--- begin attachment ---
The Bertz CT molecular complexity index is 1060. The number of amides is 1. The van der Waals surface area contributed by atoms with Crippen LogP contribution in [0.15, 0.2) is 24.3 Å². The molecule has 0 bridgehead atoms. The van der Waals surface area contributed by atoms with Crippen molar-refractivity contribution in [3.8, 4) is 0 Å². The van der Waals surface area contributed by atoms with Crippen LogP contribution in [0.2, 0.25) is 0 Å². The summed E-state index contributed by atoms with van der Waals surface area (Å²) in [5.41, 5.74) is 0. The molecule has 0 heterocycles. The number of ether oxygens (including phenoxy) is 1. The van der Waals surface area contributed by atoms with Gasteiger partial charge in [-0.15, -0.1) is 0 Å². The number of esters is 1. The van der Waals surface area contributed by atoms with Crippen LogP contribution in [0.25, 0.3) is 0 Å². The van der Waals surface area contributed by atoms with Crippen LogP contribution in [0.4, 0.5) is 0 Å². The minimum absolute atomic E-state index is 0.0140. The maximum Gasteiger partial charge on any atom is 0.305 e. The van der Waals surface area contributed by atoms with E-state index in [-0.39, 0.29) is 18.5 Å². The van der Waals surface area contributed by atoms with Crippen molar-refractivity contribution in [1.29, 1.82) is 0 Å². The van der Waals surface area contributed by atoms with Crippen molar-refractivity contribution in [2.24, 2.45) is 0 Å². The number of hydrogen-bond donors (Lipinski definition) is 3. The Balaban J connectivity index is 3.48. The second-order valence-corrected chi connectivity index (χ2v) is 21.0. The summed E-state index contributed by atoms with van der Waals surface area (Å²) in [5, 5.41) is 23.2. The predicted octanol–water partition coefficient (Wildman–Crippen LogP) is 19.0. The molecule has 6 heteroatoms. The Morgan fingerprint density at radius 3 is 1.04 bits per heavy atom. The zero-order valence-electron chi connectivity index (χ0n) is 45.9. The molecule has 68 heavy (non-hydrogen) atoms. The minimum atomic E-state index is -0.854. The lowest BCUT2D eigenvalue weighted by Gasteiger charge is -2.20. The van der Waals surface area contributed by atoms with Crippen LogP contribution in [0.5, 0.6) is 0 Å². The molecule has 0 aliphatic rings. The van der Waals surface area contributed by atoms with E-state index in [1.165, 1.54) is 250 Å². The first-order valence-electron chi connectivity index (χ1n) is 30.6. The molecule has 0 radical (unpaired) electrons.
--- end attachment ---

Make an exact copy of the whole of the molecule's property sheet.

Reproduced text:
The Bertz CT molecular complexity index is 1060. The number of amides is 1. The van der Waals surface area contributed by atoms with Crippen LogP contribution in [0.15, 0.2) is 24.3 Å². The molecule has 0 bridgehead atoms. The van der Waals surface area contributed by atoms with Crippen molar-refractivity contribution in [3.8, 4) is 0 Å². The van der Waals surface area contributed by atoms with Crippen LogP contribution in [0.2, 0.25) is 0 Å². The summed E-state index contributed by atoms with van der Waals surface area (Å²) in [5.41, 5.74) is 0. The molecule has 0 heterocycles. The number of ether oxygens (including phenoxy) is 1. The van der Waals surface area contributed by atoms with Gasteiger partial charge in [-0.15, -0.1) is 0 Å². The number of esters is 1. The van der Waals surface area contributed by atoms with Crippen LogP contribution in [0.25, 0.3) is 0 Å². The van der Waals surface area contributed by atoms with Crippen LogP contribution in [0.4, 0.5) is 0 Å². The minimum absolute atomic E-state index is 0.0140. The maximum Gasteiger partial charge on any atom is 0.305 e. The van der Waals surface area contributed by atoms with E-state index in [-0.39, 0.29) is 18.5 Å². The van der Waals surface area contributed by atoms with Crippen molar-refractivity contribution in [1.29, 1.82) is 0 Å². The van der Waals surface area contributed by atoms with Crippen molar-refractivity contribution in [2.24, 2.45) is 0 Å². The number of hydrogen-bond donors (Lipinski definition) is 3. The Balaban J connectivity index is 3.48. The second-order valence-corrected chi connectivity index (χ2v) is 21.0. The summed E-state index contributed by atoms with van der Waals surface area (Å²) in [5, 5.41) is 23.2. The predicted octanol–water partition coefficient (Wildman–Crippen LogP) is 19.0. The molecule has 6 heteroatoms. The Morgan fingerprint density at radius 3 is 1.04 bits per heavy atom. The zero-order valence-electron chi connectivity index (χ0n) is 45.9. The molecule has 68 heavy (non-hydrogen) atoms. The minimum atomic E-state index is -0.854. The lowest BCUT2D eigenvalue weighted by Gasteiger charge is -2.20. The van der Waals surface area contributed by atoms with Crippen LogP contribution in [0.5, 0.6) is 0 Å². The molecule has 0 aliphatic rings. The van der Waals surface area contributed by atoms with E-state index in [1.165, 1.54) is 250 Å². The first-order valence-electron chi connectivity index (χ1n) is 30.6. The molecule has 0 radical (unpaired) electrons.